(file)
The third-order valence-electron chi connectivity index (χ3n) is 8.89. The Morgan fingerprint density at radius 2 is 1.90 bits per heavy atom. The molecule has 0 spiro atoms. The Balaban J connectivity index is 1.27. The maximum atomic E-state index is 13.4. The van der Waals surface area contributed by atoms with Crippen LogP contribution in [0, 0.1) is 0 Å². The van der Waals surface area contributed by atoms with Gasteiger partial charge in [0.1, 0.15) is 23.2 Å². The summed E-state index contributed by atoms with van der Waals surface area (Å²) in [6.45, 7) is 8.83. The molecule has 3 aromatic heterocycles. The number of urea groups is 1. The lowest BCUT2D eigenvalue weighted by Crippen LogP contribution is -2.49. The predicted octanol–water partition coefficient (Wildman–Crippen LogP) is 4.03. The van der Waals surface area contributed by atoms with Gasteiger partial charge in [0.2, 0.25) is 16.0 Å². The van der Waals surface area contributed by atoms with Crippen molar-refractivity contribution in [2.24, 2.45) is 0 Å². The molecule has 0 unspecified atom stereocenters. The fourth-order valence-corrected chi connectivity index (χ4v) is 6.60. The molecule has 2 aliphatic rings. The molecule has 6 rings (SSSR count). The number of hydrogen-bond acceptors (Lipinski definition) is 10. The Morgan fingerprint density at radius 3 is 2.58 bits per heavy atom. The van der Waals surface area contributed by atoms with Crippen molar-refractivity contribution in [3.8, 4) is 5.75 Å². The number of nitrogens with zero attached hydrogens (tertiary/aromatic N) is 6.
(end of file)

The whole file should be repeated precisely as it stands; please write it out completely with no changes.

The third-order valence-electron chi connectivity index (χ3n) is 8.89. The Morgan fingerprint density at radius 2 is 1.90 bits per heavy atom. The molecule has 0 spiro atoms. The Balaban J connectivity index is 1.27. The maximum atomic E-state index is 13.4. The van der Waals surface area contributed by atoms with Crippen LogP contribution in [0, 0.1) is 0 Å². The van der Waals surface area contributed by atoms with Gasteiger partial charge in [0.1, 0.15) is 23.2 Å². The summed E-state index contributed by atoms with van der Waals surface area (Å²) in [6.45, 7) is 8.83. The molecule has 3 aromatic heterocycles. The number of urea groups is 1. The lowest BCUT2D eigenvalue weighted by Crippen LogP contribution is -2.49. The predicted octanol–water partition coefficient (Wildman–Crippen LogP) is 4.03. The van der Waals surface area contributed by atoms with Gasteiger partial charge in [0.2, 0.25) is 16.0 Å². The van der Waals surface area contributed by atoms with Crippen molar-refractivity contribution in [2.24, 2.45) is 0 Å². The molecule has 0 unspecified atom stereocenters. The fourth-order valence-corrected chi connectivity index (χ4v) is 6.60. The molecule has 2 aliphatic rings. The molecule has 6 rings (SSSR count). The number of hydrogen-bond acceptors (Lipinski definition) is 10. The Morgan fingerprint density at radius 3 is 2.58 bits per heavy atom. The van der Waals surface area contributed by atoms with Crippen molar-refractivity contribution in [3.8, 4) is 5.75 Å². The number of nitrogens with zero attached hydrogens (tertiary/aromatic N) is 6.